Emotion regulation of children exposed to cocaine

Project: Research project

Project Details


DESCRIPTION: (provided by applicant)
Previous research with children prenatally exposed to cocaine has suggested a
relation between prenatal cocaine exposure and children's emotion regulation
and affect before age 2 years. This study will compare the impacts of
contextual risk, maternal psychiatric status, and maternal prenatal, postnatal,
and current cocaine use on children's emotion regulation and negative and
positive affect at age 9 years. Child gender will be used as a moderator.
Further, the ability of children's emotion regulation and negative and positive
affect to mediate the relations between the predictors of contextual risk,
mother's psychiatric status, mother's cocaine use, and the outcomes of
children's attention, behavior and language development will be explored. This
study is a secondary data analysis of ongoing research examining the impact of
prenatal cocaine exposure on children's cognitive, behavioral, and attentional
development. Additionally, emotion regulation and affect data will be coded
using previously recorded videotapes and will provide the central variable for
these analyses. The data set to be analyzed includes data collected from
prenatally exposed 9-year-old children and their biological mothers (n=60), and
from a retrospectively recruited contrast group (n=60). Maternal cocaine use
for the prenatally exposed group was determined using hair and urine samples at
child's delivery, at infant ages 4, 8, 12, 16, 20, and 24 months, and again
from hair samples when the children were 9 years of age. Maternal cocaine use
for the contrast group was determined using maternal self-report of prenatal
and postnatal use, and from hair samples when the children were 9 years of age.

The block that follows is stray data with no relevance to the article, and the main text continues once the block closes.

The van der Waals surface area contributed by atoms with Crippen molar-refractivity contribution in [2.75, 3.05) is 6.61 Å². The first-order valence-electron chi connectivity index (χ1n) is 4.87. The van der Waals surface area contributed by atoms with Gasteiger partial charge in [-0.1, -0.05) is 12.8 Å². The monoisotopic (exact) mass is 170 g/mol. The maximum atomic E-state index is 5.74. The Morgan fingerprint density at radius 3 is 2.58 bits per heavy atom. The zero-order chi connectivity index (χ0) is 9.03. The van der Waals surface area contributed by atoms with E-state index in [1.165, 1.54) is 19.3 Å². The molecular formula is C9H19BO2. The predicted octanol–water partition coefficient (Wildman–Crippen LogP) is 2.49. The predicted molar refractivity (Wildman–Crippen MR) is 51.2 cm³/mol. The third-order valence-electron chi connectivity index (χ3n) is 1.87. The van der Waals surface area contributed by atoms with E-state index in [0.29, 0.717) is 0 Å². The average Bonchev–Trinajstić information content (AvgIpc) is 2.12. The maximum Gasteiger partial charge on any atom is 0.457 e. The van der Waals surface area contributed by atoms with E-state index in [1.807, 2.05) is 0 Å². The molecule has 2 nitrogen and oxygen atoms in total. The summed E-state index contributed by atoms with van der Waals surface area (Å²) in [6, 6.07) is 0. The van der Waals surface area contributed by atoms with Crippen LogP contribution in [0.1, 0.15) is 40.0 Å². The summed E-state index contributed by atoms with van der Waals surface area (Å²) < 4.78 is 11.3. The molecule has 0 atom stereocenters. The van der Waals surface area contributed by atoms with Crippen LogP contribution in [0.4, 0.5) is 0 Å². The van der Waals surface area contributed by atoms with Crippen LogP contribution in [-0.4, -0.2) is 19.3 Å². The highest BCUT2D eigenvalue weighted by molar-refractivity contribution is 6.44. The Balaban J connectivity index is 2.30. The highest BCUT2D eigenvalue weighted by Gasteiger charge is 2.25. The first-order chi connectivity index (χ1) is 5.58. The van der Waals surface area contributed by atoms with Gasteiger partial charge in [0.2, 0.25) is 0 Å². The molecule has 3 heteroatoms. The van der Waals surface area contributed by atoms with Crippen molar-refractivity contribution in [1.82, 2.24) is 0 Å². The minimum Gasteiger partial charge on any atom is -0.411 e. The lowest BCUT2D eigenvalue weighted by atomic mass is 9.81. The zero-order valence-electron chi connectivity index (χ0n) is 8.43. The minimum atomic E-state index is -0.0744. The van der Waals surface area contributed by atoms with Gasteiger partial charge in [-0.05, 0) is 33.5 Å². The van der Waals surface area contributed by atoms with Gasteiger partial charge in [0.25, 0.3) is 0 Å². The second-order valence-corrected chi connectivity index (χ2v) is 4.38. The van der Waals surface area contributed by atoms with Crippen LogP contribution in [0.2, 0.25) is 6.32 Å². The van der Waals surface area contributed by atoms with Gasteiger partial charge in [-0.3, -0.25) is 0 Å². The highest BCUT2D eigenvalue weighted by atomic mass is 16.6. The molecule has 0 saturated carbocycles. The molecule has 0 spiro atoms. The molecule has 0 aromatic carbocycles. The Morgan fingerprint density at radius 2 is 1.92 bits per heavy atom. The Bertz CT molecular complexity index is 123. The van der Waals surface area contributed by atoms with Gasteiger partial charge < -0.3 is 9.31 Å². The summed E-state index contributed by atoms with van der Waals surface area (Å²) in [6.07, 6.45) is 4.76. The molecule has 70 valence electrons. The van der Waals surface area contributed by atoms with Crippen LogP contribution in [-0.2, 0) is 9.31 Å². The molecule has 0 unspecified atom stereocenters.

A single contextual risk variable will be calculated, based on the work of
Sameroff (1993), using the following risks: maternal occupation a I or 2 on the
Hollingshead index; mother not a high school graduate; four or more children
living in the home; no father figure in the home; high financial stress;
stressful life events; negative neighborhood events; maternal endorsement of
harsh parenting. Principal components analysis of the scores on the Millon
Clinical Multiaxial Inventory II (MCMI-11) scales most often associated with
substance use will be combined to form a single psychiatric risk score.
Children's attention will be measured using the Conners' Teacher Rating Scales;
behavior, using the Child Behavior Checklist (CBCL); and language, using the
Clinical Evaluation of Language Functioning (CELF). Analyses will include
stepwise and hierarchical regressions and a mediational analysis. Results from
this study will be disseminated via conferences and though submission of a
manuscript to a peer-reviewed journal, and will also be used as pilot data for
an R01 submission by the principal investigator.
Effective start/end date4/1/029/30/03


  • National Institute on Drug Abuse: $75,385.00


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